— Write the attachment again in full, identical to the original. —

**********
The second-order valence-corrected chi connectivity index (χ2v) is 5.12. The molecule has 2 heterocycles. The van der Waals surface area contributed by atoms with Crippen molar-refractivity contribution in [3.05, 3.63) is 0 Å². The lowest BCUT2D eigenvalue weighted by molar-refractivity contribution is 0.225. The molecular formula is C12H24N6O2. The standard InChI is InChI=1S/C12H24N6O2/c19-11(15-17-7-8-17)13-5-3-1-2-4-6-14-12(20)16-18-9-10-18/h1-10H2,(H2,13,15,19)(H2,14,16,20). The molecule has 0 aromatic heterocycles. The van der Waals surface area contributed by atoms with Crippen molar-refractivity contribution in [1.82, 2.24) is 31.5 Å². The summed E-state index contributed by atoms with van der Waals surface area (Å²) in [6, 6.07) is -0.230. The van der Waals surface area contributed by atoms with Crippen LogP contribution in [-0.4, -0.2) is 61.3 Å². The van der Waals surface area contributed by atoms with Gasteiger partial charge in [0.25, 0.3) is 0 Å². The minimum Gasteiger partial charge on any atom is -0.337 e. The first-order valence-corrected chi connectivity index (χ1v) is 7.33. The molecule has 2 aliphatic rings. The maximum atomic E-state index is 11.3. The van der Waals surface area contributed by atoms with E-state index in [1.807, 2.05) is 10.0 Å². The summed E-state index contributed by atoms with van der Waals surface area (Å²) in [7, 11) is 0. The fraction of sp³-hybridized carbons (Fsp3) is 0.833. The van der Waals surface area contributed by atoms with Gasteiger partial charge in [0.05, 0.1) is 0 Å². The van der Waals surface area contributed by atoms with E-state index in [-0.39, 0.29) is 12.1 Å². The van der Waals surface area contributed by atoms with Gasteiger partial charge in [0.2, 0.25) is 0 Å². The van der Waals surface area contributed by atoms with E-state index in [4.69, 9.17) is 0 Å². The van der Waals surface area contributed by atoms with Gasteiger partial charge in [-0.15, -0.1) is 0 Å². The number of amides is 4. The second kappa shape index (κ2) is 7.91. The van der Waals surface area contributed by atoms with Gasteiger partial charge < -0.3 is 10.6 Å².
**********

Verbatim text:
The second-order valence-corrected chi connectivity index (χ2v) is 5.12. The molecule has 2 heterocycles. The van der Waals surface area contributed by atoms with Crippen molar-refractivity contribution in [3.05, 3.63) is 0 Å². The lowest BCUT2D eigenvalue weighted by molar-refractivity contribution is 0.225. The molecular formula is C12H24N6O2. The standard InChI is InChI=1S/C12H24N6O2/c19-11(15-17-7-8-17)13-5-3-1-2-4-6-14-12(20)16-18-9-10-18/h1-10H2,(H2,13,15,19)(H2,14,16,20). The molecule has 0 aromatic heterocycles. The van der Waals surface area contributed by atoms with Crippen molar-refractivity contribution in [1.82, 2.24) is 31.5 Å². The summed E-state index contributed by atoms with van der Waals surface area (Å²) in [6, 6.07) is -0.230. The van der Waals surface area contributed by atoms with Crippen LogP contribution in [-0.4, -0.2) is 61.3 Å². The van der Waals surface area contributed by atoms with Gasteiger partial charge in [0.25, 0.3) is 0 Å². The minimum Gasteiger partial charge on any atom is -0.337 e. The first-order valence-corrected chi connectivity index (χ1v) is 7.33. The molecule has 2 aliphatic rings. The maximum atomic E-state index is 11.3. The van der Waals surface area contributed by atoms with E-state index in [1.807, 2.05) is 10.0 Å². The summed E-state index contributed by atoms with van der Waals surface area (Å²) in [7, 11) is 0. The fraction of sp³-hybridized carbons (Fsp3) is 0.833. The van der Waals surface area contributed by atoms with Gasteiger partial charge in [0.05, 0.1) is 0 Å². The van der Waals surface area contributed by atoms with E-state index in [-0.39, 0.29) is 12.1 Å². The van der Waals surface area contributed by atoms with Gasteiger partial charge in [0.2, 0.25) is 0 Å². The van der Waals surface area contributed by atoms with E-state index in [4.69, 9.17) is 0 Å². The van der Waals surface area contributed by atoms with Gasteiger partial charge in [-0.15, -0.1) is 0 Å². The number of amides is 4. The second kappa shape index (κ2) is 7.91. The van der Waals surface area contributed by atoms with Gasteiger partial charge < -0.3 is 10.6 Å².